Spokane Journal of Business

What’s Happening With: Slate Dental’s electric flosser

Dentist sells practice; couple focus on venture that brought to market gum-health invention

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-Mike McLean
Slate Dental founders Danny and Brynn Snyder await a second shipment of the startup’s electric flossers, which are due to arrive in September.

With a recent surge in sales, a Spokane couple believes as strongly as ever that their electric flosser is the next big gum changer when it comes to oral health.

Since the Journal reported on Dr. Danny and Brynn Snyder and their startup company Slate Dental Inc. a year ago, Danny has sold his South Hill practice to devote more time to the device he invented and now works three days a week at Dr. C Family Dentistry, in Airway Heights.

The couple declines to disclose revenue for Slate Dental. However, Brynn Snyder, the company’s CEO, says the startup has sold over 7,000 Slate flossers so far, with sales in June 230% higher than May sales. They expect their second shipment of 10,000 Slate flossers from overseas in September.

Judging by the recent sales pace, the company could become profitable this year, Snyder says. A year ago, Slate Dental had raised $800,000 through the Spokane Angel Alliance and crowdfunding. If the company sees continued, exponential sales growth, it likely will hold another fundraising round to expand production, she adds.

The Slate flosser, which is about the size of a slim electric toothbrush, combines high-grade dental floss with 12,000 sonic vibrations per minute. It uses a proprietary floss head that has built-in silicon bristles called gum sweepers and a tongue scraper. The device also accommodates a floss head designed specifically to clean teeth with braces, which earlier this spring earned Slate Dental recognition from the American Association of Orthodontists as being among the top three innovations in the association’s 2023 new-product showcase.

Snyder says the global electric toothbrush market has over $3 billion in sales annually, and the water floss market, which includes the Waterpik and similar devices, is approaching $1 billion annually, which provides plenty of space for the Slate flosser to establish a foothold.

The device is currently available on the slateflosser.com website with a starter-kit price of about $80 that includes five floss heads. The floss heads are reusable, but the company recommends replacing them at least once a week. Additional floss heads cost $25 for a pack of 20, although the company has subscription plans for regularly replacing floss heads at a reduced rate.

The couple are hoping to make the Slate flosser available on Amazon in the fourth quarter of this year.

“First, we wanted to get the direct-to-consumer channel running, then we’ll work on Amazon,” Snyder says.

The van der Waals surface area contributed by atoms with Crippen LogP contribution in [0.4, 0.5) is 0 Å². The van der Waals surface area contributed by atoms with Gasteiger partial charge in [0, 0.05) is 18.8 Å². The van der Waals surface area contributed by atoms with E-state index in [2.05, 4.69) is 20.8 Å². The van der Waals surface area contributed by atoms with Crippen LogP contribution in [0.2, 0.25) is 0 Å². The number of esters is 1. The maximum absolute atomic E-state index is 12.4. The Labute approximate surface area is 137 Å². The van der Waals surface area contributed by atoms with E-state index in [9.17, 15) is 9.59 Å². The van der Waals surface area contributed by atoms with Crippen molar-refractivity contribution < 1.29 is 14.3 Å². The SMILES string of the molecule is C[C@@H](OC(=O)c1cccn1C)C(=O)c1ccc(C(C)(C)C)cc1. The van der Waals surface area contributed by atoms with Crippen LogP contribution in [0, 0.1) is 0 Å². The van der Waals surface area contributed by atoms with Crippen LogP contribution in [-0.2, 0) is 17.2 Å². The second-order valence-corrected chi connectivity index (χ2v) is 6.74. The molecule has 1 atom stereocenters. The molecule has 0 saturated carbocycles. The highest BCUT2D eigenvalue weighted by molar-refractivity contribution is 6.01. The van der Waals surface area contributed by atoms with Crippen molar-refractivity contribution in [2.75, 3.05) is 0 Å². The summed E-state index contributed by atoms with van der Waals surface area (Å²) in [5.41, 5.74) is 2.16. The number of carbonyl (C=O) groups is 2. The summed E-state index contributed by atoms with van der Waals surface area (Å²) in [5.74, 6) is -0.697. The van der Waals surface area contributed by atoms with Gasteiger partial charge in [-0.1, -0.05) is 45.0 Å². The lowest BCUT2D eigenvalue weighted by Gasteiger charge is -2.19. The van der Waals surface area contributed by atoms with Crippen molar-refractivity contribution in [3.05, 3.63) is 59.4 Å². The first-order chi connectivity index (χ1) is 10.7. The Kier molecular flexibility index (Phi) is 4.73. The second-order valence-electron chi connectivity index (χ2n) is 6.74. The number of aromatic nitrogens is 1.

A year ago, the couple were Slate Dental’s only employees. Today, Snyder says the company works with about five contract employees, including a chief marketing officer, a chief finance officer, a customer services representative, and salesperson.

She says Slate has hired a hygienist who demonstrates the device for dental professionals in the Spokane area. Dentists also can sign up for a professional program through the company’s website.

Spokane-based online marketing company Strategy Lab LLC handles digital ads for Slate Dental, Snyder says.

The couple have presented the device at four dental trade shows in the last year.

“Lots of medical professionals are interested in this succeeding,” she says.

Snyder says Slate Dental’s investor group includes dentists and hygienists who also serve advisory functions, and the company’s board of directors includes an oral surgeon.

“What’s most exciting is we’re seeing results in better gum health,” she claims. “When people use it regularly, their perio chart readings (improve) in less than six months.”

A perio chart is a record of comparative measurements of gum disease.

“Gum disease happens when you don’t stimulate gums,” Snyder says. “Our gum sweeps stimulate gums and also clean out areas of gums where most plaque forms,” she says. “The toothbrush doesn’t get that area.”

Good oral health could have other positive implications, as research has shown an association between gum disease and heart disease and dementia, she says.

As reported last year, U.S. patents are pending for the device. Snyder adds, “We have applied for more patents internationally.”

The Slate flosser has gone through one minor design change having to do with the power button in its base.

It operates on two AA batteries that are expected to last about six months with normal use. A rechargeable model is expected to be available early next year.

Danny Snyder, 38, has been a dentist for eight years, having earned his dental degree from the University of Louisville School of Dentistry, in Kentucky.

Brynn Snyder, also 38, has a degree in product design through Brigham Young University, in Utah, and has prior experience owning small companies.

Mike McLean
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Deputy Editor Mike McLean has worked his entire journalism career in the Inland Northwest. Mike, who also lives to reel in fish and crank up music, has worked for the Journal since 2006.

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